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RhoA is required for monocyte tail retraction during transendothelial migration.

Worthylake RA, Lemoine S, Watson JM, Burridge K - J. Cell Biol. (2001)

Bottom Line: We have analyzed the function of RhoA in the cytoskeletal reorganizations that occur during transmigration.We also demonstrate that p160ROCK, a serine/threonine kinase effector of RhoA, is both necessary and sufficient for RhoA-mediated tail retraction.Finally, we find that p160ROCK signaling negatively regulates integrin adhesions and that inhibition of RhoA results in an accumulation of beta2 integrin in the unretracted tails.

View Article: PubMed Central - PubMed

Affiliation: Department of Cell and Developmental Biology, University of North Carolina at Chapel Hill, Chapel Hill, NC 27599, USA. becky_worthylake@med.unc.edu

ABSTRACT
Transendothelial migration of monocytes is the process by which monocytes leave the circulatory system and extravasate through the endothelial lining of the blood vessel wall and enter the underlying tissue. Transmigration requires coordination of alterations in cell shape and adhesive properties that are mediated by cytoskeletal dynamics. We have analyzed the function of RhoA in the cytoskeletal reorganizations that occur during transmigration. By loading monocytes with C3, an inhibitor of RhoA, we found that RhoA was required for transendothelial migration. We then examined individual steps of transmigration to explore the requirement for RhoA in extravasation. Our studies showed that RhoA was not required for monocyte attachment to the endothelium nor subsequent spreading of the monocyte on the endothelial surface. Time-lapse video microscopy analysis revealed that C3-loaded monocytes also had significant forward crawling movement on the endothelial monolayer and were able to invade between neighboring endothelial cells. However, RhoA was required to retract the tail of the migrating monocyte and complete diapedesis. We also demonstrate that p160ROCK, a serine/threonine kinase effector of RhoA, is both necessary and sufficient for RhoA-mediated tail retraction. Finally, we find that p160ROCK signaling negatively regulates integrin adhesions and that inhibition of RhoA results in an accumulation of beta2 integrin in the unretracted tails.

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Time-lapse analysis of monocyte movement. Monocytes loaded with either GST or C3 were cocultured with IL-1–activated endothelial monolayers, and video microscopy data were collected. Frames were taken every 20 s for 25 min. The sequences shown represent cell movement over 6.5 min. (A) GST-treated monocytes. (B) C3-loaded monocytes. (C) The movement of the x/y center of 10 GST- or C3-loaded monocytes was tracked for 15 frames. Each line represents the movement of a single monocyte over a 5-min period. (D) The ability of monocytes to invade the monolayer or to complete diapedesis was quantitated from analysis of video sequences from three separate experiments. Bars, 20 μm. Supplemental video is available at http://www.jcb.org/cgi/content/full/200103048/DC1.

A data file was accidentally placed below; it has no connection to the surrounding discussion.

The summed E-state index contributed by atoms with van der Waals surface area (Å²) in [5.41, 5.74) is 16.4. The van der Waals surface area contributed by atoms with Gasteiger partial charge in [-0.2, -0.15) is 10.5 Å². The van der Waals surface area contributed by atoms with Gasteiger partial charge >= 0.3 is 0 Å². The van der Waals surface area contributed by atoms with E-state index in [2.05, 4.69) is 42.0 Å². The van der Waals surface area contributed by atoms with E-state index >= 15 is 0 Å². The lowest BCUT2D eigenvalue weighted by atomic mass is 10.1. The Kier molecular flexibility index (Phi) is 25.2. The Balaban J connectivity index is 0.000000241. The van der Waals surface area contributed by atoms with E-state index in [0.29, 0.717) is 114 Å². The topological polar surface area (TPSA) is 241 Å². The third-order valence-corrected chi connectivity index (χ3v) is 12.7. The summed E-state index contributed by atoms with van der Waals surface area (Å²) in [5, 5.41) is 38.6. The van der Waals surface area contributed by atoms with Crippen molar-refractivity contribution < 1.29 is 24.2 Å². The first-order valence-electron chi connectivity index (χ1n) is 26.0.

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fig5: Time-lapse analysis of monocyte movement. Monocytes loaded with either GST or C3 were cocultured with IL-1–activated endothelial monolayers, and video microscopy data were collected. Frames were taken every 20 s for 25 min. The sequences shown represent cell movement over 6.5 min. (A) GST-treated monocytes. (B) C3-loaded monocytes. (C) The movement of the x/y center of 10 GST- or C3-loaded monocytes was tracked for 15 frames. Each line represents the movement of a single monocyte over a 5-min period. (D) The ability of monocytes to invade the monolayer or to complete diapedesis was quantitated from analysis of video sequences from three separate experiments. Bars, 20 μm. Supplemental video is available at http://www.jcb.org/cgi/content/full/200103048/DC1.

Mentions: Inhibition of RhoA by C3 has been described to cause membrane extensions that bear some resemblance to structures we observe in our monocytes (Allen et al., 1997; Kozma et al., 1997). To determine if the phenotype we observed in fixed cells was indeed a failure to retract the tail and not unregulated protrusions, we examined the movement of the monocytes on endothelial monolayers by video microscopy. Fig. 5 is a series of individual frames that show the movement of either GST-loaded (Fig. 5 A) or C3-loaded (Fig. 5 B) cells. The time elapsed between frames 1 and 6 is 6 min. The GST-loaded cell shown was migrating across the top of the endothelial monolayer, showing movement driven by lamellipodial extension at the leading edge, followed by retraction of the rear of the cell. For brief periods of time, control cells were observed to possess a short tail. In contrast, the sequence of C3-loaded cells shows a cell with a long tail and a main cell body that easily moves forward, but completely lacks tail retraction. Despite the forward crawling activity exhibited by the C3-loaded cell, the failure to retract the tail appears to draw the cell back to its starting point, eliminating any net translocation of the cell.